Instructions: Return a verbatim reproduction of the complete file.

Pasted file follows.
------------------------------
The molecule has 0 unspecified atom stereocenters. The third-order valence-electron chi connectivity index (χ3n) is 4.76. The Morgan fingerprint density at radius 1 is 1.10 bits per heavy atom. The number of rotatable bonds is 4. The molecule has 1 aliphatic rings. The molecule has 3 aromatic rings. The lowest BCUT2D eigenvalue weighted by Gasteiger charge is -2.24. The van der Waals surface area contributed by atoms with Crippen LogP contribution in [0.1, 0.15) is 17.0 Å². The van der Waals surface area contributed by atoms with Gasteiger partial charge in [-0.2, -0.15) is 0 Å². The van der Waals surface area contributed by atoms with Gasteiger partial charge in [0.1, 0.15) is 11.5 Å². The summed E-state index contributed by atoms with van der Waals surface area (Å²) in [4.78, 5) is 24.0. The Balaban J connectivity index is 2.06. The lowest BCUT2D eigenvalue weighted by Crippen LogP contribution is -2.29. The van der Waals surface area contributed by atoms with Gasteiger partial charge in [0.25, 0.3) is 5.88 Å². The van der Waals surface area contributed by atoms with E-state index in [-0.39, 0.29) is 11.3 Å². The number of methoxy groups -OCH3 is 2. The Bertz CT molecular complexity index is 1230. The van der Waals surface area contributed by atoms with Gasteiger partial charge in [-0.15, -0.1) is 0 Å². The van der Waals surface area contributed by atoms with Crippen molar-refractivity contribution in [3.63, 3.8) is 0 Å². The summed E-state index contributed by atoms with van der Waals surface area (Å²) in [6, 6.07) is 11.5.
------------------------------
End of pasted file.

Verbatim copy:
The molecule has 0 unspecified atom stereocenters. The third-order valence-electron chi connectivity index (χ3n) is 4.76. The Morgan fingerprint density at radius 1 is 1.10 bits per heavy atom. The number of rotatable bonds is 4. The molecule has 1 aliphatic rings. The molecule has 3 aromatic rings. The lowest BCUT2D eigenvalue weighted by Gasteiger charge is -2.24. The van der Waals surface area contributed by atoms with Crippen LogP contribution in [0.1, 0.15) is 17.0 Å². The van der Waals surface area contributed by atoms with Gasteiger partial charge in [-0.2, -0.15) is 0 Å². The van der Waals surface area contributed by atoms with Gasteiger partial charge in [0.1, 0.15) is 11.5 Å². The summed E-state index contributed by atoms with van der Waals surface area (Å²) in [4.78, 5) is 24.0. The Balaban J connectivity index is 2.06. The lowest BCUT2D eigenvalue weighted by Crippen LogP contribution is -2.29. The van der Waals surface area contributed by atoms with Gasteiger partial charge in [0.25, 0.3) is 5.88 Å². The van der Waals surface area contributed by atoms with E-state index in [-0.39, 0.29) is 11.3 Å². The number of methoxy groups -OCH3 is 2. The Bertz CT molecular complexity index is 1230. The van der Waals surface area contributed by atoms with Gasteiger partial charge in [-0.15, -0.1) is 0 Å². The van der Waals surface area contributed by atoms with Crippen molar-refractivity contribution in [3.63, 3.8) is 0 Å². The summed E-state index contributed by atoms with van der Waals surface area (Å²) in [6, 6.07) is 11.5.